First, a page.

Crucial Intervention: Helen Clark's highly controversial endorsement of the TPPA struck the anti-TPPA movement like a torpedo amidships and left it dead in the water. It is now rumoured that another former Labour PM, Mike Moore, will lend his not inconsiderable advocacy skills to the promotion of the TPPA
ANDREW LITTLE has failed to make Labour’s response to the Trans-Pacific Partnership Agreement (TPPA) a “leadership issue”. It’s a failure that threatens not only Mr Little’s credibility, but also that of the Labour Party itself. As matters relating to the TPPA unfold over the next few weeks, it will become increasingly clear that much more is at stake here than a trade agreement.
In part, Labour’s stance on the TPPA has become a matter of protecting legacies. Labour’s embrace of free markets in the mid-1980s necessarily embraced the dogma of free trade. The 1999-2008 Labour Government’s success in negotiating the China-NZ Free Trade Agreement (China’s first with a recognisably “Western” government) is held up as its most important achievement. Certainly, Helen Clark regards the China-NZ agreement as the jewel in the crown of her political legacy.
Just how important Labour’s free trade stance is to Ms Clark became clear on 1 October 2015, in New York, when she stood alongside the National Prime Minister, John Key, and joined him in singing the praises of the TPPA. This endorsement by Ms Clark struck the anti-TPPA movement like a torpedo amidships, leaving it dead in the water.
Few New Zealanders grasped the significance of Ms Clark’s intervention. As a senior United Nations’ official, she is bound by the strictest protocols from intervening in the slightest way in the domestic politics of a member state. That she was willing to run the risk of being accused of breaching that protocol speaks volumes about how much personal and political capital she has invested in Labour’s continued adherence to free trade policies.
If Ms Clark fails in her attempt to become the United Nation’s first woman Secretary General, her intervention in New Zealand’s domestic TPPA debate may well turn out to be one of the deciding factors.
It is possible that Ms Clark may not be the only former Labour Prime Minister to enter into the TPPA debate. Rumours are rife that Mike Moore – indisputably New Zealand’s most fervent free-trade champion – is intending, his health permitting, to stump the country in favour of the TPPA. If the rumours prove to be true, then the anti-TPPA campaigners will be faced with a doughty opponent: Mr Moore’s promotional skills are legendary.
Ms Clark’s and Mr Moore’s determination to uphold Labour’s free-trade legacy will find ready allies in Labour’s parliamentary caucus. Phil Goff was this country’s leading FTA negotiator with the Chinese and he will not abandon his legacy without a fight. At his side he will likely count Annette King, Trevor Mallard, Clayton Cosgrove and David Shearer. These are not the sort of politicians a Labour leader alienates without consequences – just ask David Cunliffe!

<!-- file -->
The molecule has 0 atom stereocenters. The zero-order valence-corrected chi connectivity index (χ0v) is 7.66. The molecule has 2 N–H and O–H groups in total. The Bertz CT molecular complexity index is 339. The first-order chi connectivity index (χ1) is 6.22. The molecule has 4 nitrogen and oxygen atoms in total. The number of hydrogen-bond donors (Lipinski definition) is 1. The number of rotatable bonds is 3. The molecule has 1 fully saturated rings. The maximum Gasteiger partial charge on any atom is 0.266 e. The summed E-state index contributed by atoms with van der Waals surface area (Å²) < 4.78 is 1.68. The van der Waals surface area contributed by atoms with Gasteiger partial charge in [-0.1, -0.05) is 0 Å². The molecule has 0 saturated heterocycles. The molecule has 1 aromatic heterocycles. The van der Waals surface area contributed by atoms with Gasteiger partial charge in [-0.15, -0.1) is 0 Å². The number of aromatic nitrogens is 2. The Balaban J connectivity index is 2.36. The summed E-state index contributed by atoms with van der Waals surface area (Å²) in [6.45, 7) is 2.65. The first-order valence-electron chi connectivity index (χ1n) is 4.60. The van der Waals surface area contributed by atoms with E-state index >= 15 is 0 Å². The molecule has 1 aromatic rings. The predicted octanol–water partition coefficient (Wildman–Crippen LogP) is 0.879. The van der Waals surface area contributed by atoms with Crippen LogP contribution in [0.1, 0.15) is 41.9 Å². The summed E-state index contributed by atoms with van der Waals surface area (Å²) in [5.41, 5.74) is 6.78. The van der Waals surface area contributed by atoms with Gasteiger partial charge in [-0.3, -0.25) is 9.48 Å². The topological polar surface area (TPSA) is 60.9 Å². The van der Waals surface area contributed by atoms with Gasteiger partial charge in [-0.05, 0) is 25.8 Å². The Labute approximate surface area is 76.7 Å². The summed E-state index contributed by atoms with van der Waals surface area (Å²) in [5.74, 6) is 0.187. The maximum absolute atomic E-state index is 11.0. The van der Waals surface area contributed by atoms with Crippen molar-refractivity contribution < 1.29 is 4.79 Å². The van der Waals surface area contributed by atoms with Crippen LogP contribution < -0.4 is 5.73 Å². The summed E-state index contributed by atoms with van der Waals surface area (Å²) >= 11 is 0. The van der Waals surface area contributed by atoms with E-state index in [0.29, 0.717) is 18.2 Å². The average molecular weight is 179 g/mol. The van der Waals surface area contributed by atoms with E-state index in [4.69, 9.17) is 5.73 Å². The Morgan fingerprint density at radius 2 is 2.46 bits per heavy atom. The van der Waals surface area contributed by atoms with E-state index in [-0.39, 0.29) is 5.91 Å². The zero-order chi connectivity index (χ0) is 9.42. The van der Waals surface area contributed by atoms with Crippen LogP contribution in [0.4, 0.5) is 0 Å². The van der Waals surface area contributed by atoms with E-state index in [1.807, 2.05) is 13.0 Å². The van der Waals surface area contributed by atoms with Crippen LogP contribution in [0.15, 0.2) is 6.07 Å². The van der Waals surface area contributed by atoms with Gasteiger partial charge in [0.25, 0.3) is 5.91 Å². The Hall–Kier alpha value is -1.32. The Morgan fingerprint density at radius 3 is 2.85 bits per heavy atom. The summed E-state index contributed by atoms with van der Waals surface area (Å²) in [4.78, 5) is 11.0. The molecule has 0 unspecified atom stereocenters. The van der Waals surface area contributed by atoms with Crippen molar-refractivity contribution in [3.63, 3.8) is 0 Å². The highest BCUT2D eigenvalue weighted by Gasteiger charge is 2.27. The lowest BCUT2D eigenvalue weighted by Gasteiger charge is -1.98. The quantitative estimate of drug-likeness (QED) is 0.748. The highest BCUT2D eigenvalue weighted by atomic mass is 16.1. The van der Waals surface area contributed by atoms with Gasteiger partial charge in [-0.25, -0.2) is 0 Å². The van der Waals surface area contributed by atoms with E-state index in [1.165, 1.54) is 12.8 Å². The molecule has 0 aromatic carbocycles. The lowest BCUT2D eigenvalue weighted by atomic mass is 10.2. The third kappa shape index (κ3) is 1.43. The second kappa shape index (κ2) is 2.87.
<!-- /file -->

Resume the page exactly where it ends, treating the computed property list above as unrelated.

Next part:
It should be clear, from the above, that even if Mr Little does harbour doubts about the wisdom of supporting the TPPA (and that is by no means certain) he faces some pretty daunting obstacles when it comes to expressing them. He and his team of advisers have made a political fetish out of presenting a unified team to the electorate. An open and, in all likelihood, vituperative debate about the merits of opposing the TPPA runs the risk of reopening a multitude of old wounds. If disunity is death, then courting disunity must surely be political suicide?
On the other side of the debate stand those within the Labour caucus and throughout the wider party who regard the TPPA as something much more sinister than a simple trade agreement. In particular, the Investor/State Dispute Settlement Process (ISDP) contained in the agreement is seen by many New Zealanders as a mechanism for preventing the TPPA signatories from introducing economic and social measures inimical to the interests of the large, transnational corporations the TPPA appears to have been set up to serve. Not to put too fine a point upon it: the purpose of ISDP is to prevent Labour-type political parties from ever again behaving like Labour-type political parties.
The compromise position Mr Little has thrashed out with his colleagues is to reassure the electorate that a Labour-led government would “defy” the TPPA by passing legislation strictly regulating the circumstances in which New Zealand land may be sold to foreigners. Quite why the caucus has agreed to this we can only speculate, especially when a TPPA exemption to the same effect (which Australia, Malaysia and Singapore have already secured) is, apparently, ours for the asking.
The faux radicalism offered up by Mr Little and his colleagues on the question of foreign ownership in no way addresses the profound issues arising out of the TPPA’s imminent ratification – nor is it likely to appease Labour’s critics.
At the site of an earlier rebel army’s defeat, Mao Zedong told his faltering troops to: “Fear no ghosts! The past does not return!”
Andrew Little should do the same.
This essay was originally published in The Press of Tuesday, 12 January 2016.